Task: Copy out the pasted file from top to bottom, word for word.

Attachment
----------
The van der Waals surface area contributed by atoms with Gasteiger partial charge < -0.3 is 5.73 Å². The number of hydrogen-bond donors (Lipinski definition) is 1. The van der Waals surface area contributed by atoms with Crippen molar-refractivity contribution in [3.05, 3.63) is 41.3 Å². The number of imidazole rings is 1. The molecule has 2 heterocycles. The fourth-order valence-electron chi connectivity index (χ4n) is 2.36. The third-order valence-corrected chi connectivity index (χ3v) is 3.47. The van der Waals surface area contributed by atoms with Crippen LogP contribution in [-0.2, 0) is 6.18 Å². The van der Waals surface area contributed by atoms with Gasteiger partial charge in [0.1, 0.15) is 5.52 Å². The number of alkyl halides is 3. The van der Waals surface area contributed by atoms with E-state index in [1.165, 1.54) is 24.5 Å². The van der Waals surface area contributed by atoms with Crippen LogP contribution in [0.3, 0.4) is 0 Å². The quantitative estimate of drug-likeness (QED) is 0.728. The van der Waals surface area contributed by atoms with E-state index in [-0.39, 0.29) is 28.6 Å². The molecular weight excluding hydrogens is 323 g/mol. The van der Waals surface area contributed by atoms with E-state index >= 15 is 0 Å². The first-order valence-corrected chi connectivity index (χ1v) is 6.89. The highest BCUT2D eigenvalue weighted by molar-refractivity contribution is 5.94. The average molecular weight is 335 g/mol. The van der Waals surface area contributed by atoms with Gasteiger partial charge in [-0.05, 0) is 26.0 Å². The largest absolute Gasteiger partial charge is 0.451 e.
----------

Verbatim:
The van der Waals surface area contributed by atoms with Gasteiger partial charge < -0.3 is 5.73 Å². The number of hydrogen-bond donors (Lipinski definition) is 1. The van der Waals surface area contributed by atoms with Crippen molar-refractivity contribution in [3.05, 3.63) is 41.3 Å². The number of imidazole rings is 1. The molecule has 2 heterocycles. The fourth-order valence-electron chi connectivity index (χ4n) is 2.36. The third-order valence-corrected chi connectivity index (χ3v) is 3.47. The van der Waals surface area contributed by atoms with Crippen LogP contribution in [-0.2, 0) is 6.18 Å². The van der Waals surface area contributed by atoms with Gasteiger partial charge in [0.1, 0.15) is 5.52 Å². The number of alkyl halides is 3. The van der Waals surface area contributed by atoms with E-state index in [1.165, 1.54) is 24.5 Å². The van der Waals surface area contributed by atoms with Crippen LogP contribution in [0.3, 0.4) is 0 Å². The quantitative estimate of drug-likeness (QED) is 0.728. The van der Waals surface area contributed by atoms with E-state index in [-0.39, 0.29) is 28.6 Å². The molecular weight excluding hydrogens is 323 g/mol. The van der Waals surface area contributed by atoms with E-state index >= 15 is 0 Å². The first-order valence-corrected chi connectivity index (χ1v) is 6.89. The highest BCUT2D eigenvalue weighted by molar-refractivity contribution is 5.94. The average molecular weight is 335 g/mol. The van der Waals surface area contributed by atoms with Gasteiger partial charge in [-0.05, 0) is 26.0 Å². The largest absolute Gasteiger partial charge is 0.451 e.